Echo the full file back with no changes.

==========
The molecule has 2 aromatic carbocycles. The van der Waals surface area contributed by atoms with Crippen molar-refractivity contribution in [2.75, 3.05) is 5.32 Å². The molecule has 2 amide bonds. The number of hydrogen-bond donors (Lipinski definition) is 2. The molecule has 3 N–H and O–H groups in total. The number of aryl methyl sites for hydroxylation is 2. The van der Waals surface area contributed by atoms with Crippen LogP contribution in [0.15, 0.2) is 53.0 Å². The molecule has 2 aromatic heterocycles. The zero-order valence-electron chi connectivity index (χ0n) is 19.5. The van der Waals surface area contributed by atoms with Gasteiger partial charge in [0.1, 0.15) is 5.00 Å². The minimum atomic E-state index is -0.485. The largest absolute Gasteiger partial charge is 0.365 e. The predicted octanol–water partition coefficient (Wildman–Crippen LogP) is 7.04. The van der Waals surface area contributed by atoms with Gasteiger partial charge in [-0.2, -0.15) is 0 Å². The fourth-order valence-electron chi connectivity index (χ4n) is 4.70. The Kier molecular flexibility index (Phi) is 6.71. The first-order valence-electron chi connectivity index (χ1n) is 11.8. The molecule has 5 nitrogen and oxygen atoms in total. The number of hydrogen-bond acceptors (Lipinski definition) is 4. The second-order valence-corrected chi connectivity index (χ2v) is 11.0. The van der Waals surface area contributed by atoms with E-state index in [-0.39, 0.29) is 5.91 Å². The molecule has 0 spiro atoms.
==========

The molecule has 2 aromatic carbocycles. The van der Waals surface area contributed by atoms with Crippen molar-refractivity contribution in [2.75, 3.05) is 5.32 Å². The molecule has 2 amide bonds. The number of hydrogen-bond donors (Lipinski definition) is 2. The molecule has 3 N–H and O–H groups in total. The number of aryl methyl sites for hydroxylation is 2. The van der Waals surface area contributed by atoms with Crippen LogP contribution in [0.15, 0.2) is 53.0 Å². The molecule has 2 aromatic heterocycles. The zero-order valence-electron chi connectivity index (χ0n) is 19.5. The van der Waals surface area contributed by atoms with Gasteiger partial charge in [0.1, 0.15) is 5.00 Å². The minimum atomic E-state index is -0.485. The largest absolute Gasteiger partial charge is 0.365 e. The predicted octanol–water partition coefficient (Wildman–Crippen LogP) is 7.04. The van der Waals surface area contributed by atoms with Gasteiger partial charge in [-0.2, -0.15) is 0 Å². The fourth-order valence-electron chi connectivity index (χ4n) is 4.70. The Kier molecular flexibility index (Phi) is 6.71. The first-order valence-electron chi connectivity index (χ1n) is 11.8. The molecule has 5 nitrogen and oxygen atoms in total. The number of hydrogen-bond acceptors (Lipinski definition) is 4. The second-order valence-corrected chi connectivity index (χ2v) is 11.0. The van der Waals surface area contributed by atoms with E-state index in [-0.39, 0.29) is 5.91 Å². The molecule has 0 spiro atoms.